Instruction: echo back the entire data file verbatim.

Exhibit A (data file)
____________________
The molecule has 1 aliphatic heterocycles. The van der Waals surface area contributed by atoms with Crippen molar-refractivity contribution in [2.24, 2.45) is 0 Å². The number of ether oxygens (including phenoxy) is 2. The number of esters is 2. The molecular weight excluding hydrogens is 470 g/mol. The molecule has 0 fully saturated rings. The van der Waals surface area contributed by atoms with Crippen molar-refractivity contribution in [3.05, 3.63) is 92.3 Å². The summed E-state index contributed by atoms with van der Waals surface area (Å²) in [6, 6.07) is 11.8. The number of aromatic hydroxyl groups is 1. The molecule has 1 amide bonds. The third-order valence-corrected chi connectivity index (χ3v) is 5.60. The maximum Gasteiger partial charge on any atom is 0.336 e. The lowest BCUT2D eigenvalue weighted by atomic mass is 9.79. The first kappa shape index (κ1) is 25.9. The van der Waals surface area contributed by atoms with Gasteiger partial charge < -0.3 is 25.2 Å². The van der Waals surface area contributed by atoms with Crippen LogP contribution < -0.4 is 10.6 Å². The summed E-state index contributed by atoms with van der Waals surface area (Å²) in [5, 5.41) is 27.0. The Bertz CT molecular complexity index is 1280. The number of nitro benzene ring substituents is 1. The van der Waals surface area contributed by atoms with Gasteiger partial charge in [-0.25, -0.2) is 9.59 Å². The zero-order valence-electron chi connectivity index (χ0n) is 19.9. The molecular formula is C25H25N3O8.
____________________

The molecule has 1 aliphatic heterocycles. The van der Waals surface area contributed by atoms with Crippen molar-refractivity contribution in [2.24, 2.45) is 0 Å². The number of ether oxygens (including phenoxy) is 2. The number of esters is 2. The molecular weight excluding hydrogens is 470 g/mol. The molecule has 0 fully saturated rings. The van der Waals surface area contributed by atoms with Crippen molar-refractivity contribution in [3.05, 3.63) is 92.3 Å². The summed E-state index contributed by atoms with van der Waals surface area (Å²) in [6, 6.07) is 11.8. The number of aromatic hydroxyl groups is 1. The molecule has 1 amide bonds. The third-order valence-corrected chi connectivity index (χ3v) is 5.60. The maximum Gasteiger partial charge on any atom is 0.336 e. The lowest BCUT2D eigenvalue weighted by atomic mass is 9.79. The first kappa shape index (κ1) is 25.9. The van der Waals surface area contributed by atoms with Gasteiger partial charge < -0.3 is 25.2 Å². The van der Waals surface area contributed by atoms with Crippen LogP contribution < -0.4 is 10.6 Å². The summed E-state index contributed by atoms with van der Waals surface area (Å²) in [5, 5.41) is 27.0. The Bertz CT molecular complexity index is 1280. The number of nitro benzene ring substituents is 1. The van der Waals surface area contributed by atoms with Gasteiger partial charge in [-0.25, -0.2) is 9.59 Å². The zero-order valence-electron chi connectivity index (χ0n) is 19.9. The molecular formula is C25H25N3O8.